Social scientists usually use the term “globalization” to refer to the period initiated by the July 1944 United Nations Monetary and Financial Conference at Bretton Woods, New Hampshire which helped plan financing for the post-World War II rebuilding of Europe. From the meeting came the International Bank for Reconstruction and Development (the World Bank), and the International Monetary Fund (IMF) which was charged with the task of “preventing another global depression” by pressuring countries to apply fiscal policies that would stimulate economies (Stiglitz 2002). While the globalization literature makes a significant contribution to our understanding of postwar global forces, especially economic factors effecting third-world workers, for the purposes of an analysis involving Hollywood production, globalization begins earlier. For example, American motion picture involvement in the globalizing world had included the shift of motion picture productive power during World War I when the celluloid needed for European film production was used for the war effort, and so American film production could grow unimpeded by European competition (Cook 1996).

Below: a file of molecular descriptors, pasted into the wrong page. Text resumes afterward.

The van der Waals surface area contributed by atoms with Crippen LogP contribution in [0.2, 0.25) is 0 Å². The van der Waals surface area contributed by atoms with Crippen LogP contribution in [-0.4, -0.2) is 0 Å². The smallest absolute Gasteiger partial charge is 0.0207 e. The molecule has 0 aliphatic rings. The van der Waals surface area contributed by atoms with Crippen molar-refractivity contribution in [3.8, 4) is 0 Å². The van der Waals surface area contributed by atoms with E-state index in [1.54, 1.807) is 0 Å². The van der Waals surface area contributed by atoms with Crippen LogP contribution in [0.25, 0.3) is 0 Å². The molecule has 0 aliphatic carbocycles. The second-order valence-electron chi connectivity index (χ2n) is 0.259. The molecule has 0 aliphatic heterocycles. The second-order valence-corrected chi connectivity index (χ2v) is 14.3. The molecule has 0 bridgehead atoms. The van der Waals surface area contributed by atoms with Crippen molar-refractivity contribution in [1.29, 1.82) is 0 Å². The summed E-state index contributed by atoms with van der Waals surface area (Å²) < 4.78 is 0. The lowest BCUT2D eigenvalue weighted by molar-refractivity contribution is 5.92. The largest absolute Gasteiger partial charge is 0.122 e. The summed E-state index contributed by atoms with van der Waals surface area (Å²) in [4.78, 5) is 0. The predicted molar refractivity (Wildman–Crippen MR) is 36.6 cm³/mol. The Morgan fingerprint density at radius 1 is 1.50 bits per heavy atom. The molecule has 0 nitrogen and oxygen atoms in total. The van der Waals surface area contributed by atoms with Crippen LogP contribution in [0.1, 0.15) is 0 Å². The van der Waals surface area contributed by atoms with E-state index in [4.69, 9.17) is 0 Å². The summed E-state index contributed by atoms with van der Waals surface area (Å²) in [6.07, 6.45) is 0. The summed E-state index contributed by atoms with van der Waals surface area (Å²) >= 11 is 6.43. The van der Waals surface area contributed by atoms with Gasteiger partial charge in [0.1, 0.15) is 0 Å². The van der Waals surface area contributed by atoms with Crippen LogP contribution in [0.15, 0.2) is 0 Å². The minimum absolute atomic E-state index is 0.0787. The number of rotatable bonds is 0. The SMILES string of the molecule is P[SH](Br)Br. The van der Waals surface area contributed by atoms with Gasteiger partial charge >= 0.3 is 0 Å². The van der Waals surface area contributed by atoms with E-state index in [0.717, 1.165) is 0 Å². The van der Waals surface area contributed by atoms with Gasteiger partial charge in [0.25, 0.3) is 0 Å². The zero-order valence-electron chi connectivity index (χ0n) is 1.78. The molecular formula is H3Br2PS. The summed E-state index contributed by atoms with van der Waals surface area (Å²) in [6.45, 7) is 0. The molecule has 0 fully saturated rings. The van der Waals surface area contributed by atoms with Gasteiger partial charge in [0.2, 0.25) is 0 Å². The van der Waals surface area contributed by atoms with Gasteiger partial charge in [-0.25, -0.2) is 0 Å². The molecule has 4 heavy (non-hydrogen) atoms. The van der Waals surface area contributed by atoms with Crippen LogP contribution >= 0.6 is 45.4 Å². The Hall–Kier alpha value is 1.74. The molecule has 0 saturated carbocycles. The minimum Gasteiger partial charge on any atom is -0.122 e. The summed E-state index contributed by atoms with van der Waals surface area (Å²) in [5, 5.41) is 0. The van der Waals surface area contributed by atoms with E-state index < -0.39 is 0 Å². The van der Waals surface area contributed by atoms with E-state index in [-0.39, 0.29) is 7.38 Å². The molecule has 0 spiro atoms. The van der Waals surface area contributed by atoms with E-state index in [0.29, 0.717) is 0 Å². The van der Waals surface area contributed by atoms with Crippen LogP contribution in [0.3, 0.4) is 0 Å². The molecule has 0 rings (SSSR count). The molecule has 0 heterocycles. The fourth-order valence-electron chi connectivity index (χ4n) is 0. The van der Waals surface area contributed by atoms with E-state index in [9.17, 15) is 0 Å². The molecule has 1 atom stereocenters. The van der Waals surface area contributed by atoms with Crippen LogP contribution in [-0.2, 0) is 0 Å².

- 1980s – present: In contract negotiations, IATSE rank-and-file are like boiled frogs…resulting in contracts that are “family killers.”
- 2006–There may still be time for the unions…
- 2007–“Greed alone cannot innovate” Runaway Production hollows out the labor force, film content, and contributes to hollowing out America’s middle class
- 2006 — Are there Positive Aspects of Runaway Production? Nope.
- 1940s Break up of the Feudal System, I mean Studio System, and the paradoxical end of the Golden Age of Hollywood
Andrea L. Siegel, Ph… on 1940s The Conference of Studio… Roberta A. Perry on 1940s The Conference of Studio… Roberta A. Perry on 1940s The Conference of Studio… Jeff Yana on 2000: Mikhail Glattes, Another… Mr WordPress on Hello world!